That said, this isn't exactly unprecedented territory for hockey. When the game was first introduced as an Olympic sport back in 1920, the Americans and Canadians put up scores that would rival those of NFL games. In their first outing of the Antwerp Games, the USA scored 29 goals - 29 - en route to their shutout victory over Switzerland. The Canadians were a bit more conservative in their debut, squeaking out a victory over Czechoslovakia by a 17-0 margin; they would go on to win the gold medal without allowing a single goal, the Americans taking silver with their only goals-against courtesy of that Canadian team. The bronze-winning team? The Czechoslovakian contingent, which scored just one goal in the entire tournament.

Calling those early years lopsided would be an understatement, and it took a long time for things to start to even out. It was 16 years before a non-Canadian team won gold in men's hockey; another 28 years would pass before all three teams on the podium represented countries outside of North America. But the sport survived, and thrived, as a part of the Olympics. Even almost a century later, there is still room for growth, as we saw this year with Slovenia taking their first steps onto Olympic ice... and making it to the quarterfinals.

That's a huge deal for a team with just one NHL representative on their roster, a team of which nothing was expected - and it serves as further proof that if you give the sport enough time to grow, other countries will catch up. Even right here in the States, one only has to look at the emergence of hockey players from so-called "non-traditional" hockey markets to see that, given time (and a few timely heroes), hockey can grow anywhere. The men's game has been allowed to grow; just five Olympics into their journey, the women's game deserves the same chance.

The men's game has been allowed to grow; just five Olympics into their journey, the women's game deserves the same chance.

An Uphill Climb

According to Fasel, it can take twenty years to grow a good hockey program. It's not just a matter of having that time, however - it's the patience to grow it from the ground up, to invest in it and to cultivate athletes who love the sport. For men, that can be a tough process; for women, it's often even harder, as the access to programs and commitment to funding is rarely found on the same level as it is for men - an obstacle for women in North America, to say nothing of those outside of this continent.

In an interview with ESPNW back in April, Brian Burke talked about the growth of women's hockey - not just in North America, but around the world - and why it's an uphill climb:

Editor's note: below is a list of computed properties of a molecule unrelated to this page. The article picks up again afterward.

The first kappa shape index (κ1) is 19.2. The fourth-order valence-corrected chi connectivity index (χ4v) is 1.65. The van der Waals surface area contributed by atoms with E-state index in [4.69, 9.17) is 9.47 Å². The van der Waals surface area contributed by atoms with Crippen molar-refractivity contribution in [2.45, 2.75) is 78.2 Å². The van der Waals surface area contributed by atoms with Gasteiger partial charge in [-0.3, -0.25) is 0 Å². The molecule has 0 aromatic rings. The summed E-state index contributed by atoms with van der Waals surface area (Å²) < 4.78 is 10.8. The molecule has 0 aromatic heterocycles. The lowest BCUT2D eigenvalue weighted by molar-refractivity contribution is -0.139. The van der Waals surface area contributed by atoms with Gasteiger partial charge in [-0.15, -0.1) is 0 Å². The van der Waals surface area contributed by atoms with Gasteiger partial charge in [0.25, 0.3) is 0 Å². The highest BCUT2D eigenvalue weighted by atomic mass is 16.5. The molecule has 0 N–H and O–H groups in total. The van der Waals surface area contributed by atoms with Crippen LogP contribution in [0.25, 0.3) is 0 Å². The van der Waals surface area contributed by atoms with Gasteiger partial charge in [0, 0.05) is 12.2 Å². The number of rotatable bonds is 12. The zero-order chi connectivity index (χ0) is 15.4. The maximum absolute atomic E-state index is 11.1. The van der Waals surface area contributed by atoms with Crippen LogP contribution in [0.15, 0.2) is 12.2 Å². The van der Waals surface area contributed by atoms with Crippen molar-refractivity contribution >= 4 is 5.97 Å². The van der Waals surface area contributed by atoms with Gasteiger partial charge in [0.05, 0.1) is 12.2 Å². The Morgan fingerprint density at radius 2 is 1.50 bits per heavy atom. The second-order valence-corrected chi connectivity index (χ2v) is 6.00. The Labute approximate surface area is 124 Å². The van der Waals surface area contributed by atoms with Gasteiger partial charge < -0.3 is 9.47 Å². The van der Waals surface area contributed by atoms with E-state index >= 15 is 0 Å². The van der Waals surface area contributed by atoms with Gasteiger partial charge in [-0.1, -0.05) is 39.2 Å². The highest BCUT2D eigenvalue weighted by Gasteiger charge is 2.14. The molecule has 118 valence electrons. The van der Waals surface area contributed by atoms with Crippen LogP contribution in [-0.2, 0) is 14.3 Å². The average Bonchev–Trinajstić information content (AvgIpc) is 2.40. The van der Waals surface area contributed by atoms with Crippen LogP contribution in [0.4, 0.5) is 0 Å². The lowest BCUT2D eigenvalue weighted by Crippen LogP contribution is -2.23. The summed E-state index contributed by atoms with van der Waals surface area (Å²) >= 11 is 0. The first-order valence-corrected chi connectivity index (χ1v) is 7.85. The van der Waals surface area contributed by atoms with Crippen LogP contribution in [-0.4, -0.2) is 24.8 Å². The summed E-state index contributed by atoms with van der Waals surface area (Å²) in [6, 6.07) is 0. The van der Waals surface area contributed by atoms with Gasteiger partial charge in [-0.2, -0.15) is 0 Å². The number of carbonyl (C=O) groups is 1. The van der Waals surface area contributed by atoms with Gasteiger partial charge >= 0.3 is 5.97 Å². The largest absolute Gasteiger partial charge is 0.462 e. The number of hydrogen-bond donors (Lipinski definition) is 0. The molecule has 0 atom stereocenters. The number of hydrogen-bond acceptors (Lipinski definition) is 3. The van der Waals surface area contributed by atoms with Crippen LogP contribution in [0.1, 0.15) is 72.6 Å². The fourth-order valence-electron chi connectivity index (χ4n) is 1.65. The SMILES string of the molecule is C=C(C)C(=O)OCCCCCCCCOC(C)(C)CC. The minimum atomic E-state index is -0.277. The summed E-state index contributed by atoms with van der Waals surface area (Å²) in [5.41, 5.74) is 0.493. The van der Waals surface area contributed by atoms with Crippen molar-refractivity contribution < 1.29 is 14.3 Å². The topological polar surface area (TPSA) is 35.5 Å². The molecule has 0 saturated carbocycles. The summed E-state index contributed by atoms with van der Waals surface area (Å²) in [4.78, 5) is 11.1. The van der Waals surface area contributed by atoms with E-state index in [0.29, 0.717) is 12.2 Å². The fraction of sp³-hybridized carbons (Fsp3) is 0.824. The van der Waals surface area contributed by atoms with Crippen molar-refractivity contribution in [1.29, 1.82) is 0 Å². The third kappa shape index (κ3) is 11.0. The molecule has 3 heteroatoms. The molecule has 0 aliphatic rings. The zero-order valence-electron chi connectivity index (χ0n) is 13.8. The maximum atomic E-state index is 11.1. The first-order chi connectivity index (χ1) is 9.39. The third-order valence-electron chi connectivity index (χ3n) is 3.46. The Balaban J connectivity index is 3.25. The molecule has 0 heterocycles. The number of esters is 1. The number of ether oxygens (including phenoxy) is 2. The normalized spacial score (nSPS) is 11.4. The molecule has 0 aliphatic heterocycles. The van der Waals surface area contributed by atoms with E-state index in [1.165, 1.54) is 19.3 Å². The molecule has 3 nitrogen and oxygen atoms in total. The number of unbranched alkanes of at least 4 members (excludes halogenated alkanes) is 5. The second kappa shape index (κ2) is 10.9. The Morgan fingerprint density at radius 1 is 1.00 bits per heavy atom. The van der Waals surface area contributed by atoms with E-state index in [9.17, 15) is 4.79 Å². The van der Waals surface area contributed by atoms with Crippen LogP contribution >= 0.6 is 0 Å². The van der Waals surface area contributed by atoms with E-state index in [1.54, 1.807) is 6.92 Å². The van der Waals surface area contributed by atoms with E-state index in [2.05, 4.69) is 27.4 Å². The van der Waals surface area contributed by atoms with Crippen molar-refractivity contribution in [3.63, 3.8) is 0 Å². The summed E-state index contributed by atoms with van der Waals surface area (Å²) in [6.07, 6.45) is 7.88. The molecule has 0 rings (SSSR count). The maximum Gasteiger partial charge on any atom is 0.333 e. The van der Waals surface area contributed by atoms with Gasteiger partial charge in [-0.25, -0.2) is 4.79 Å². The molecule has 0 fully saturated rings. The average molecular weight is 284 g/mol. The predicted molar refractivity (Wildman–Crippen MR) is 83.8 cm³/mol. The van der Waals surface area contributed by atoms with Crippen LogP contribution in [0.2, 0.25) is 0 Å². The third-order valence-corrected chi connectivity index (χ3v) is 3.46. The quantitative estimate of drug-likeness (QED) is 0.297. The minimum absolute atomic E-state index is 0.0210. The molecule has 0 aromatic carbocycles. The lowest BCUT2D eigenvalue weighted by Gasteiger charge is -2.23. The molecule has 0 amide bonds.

When Canada plays anyone besides the U.S., it's normally a lopsided beating and the same when the U.S. plays anyone other than Canada. So the biggest challenge facing women's hockey is to get some of these other nations to commit funding to development. It takes money; it's an expensive sport. Ice time costs money; equipment costs money; all-star teams, where you put together the best players and travel, that costs money. And we need more countries to commit more dollars to women's hockey so there is, in fact, a field of teams that can compete.

[The question isn't] how do the American and Canadian programs get better; it's how does their competition get better.

For some countries, this is the biggest obstacle: money. Having a pool of athletes willing and able to compete at the international level isn't holding them back; it's the commitment (or lack thereof) by their respective countries to fund their pursuit. It's an issue that is playing out as we speak in Germany, where 12 of the team's 20 women are currently sponsored by the German Ministry of Defense... and may not be any longer after failing to finish at least sixth in this year's tournament.

It's the reality of the life that female athletes live, and is part of a vicious circle. In order to improve, you need support; in order to get that support, and keep it, you need to improve. But without the Olympics, even the little bit of funding received could disappear - worth noting that of the 12 German women receiving sponsorship before these Games, six of them were added only after the team qualified for Sochi.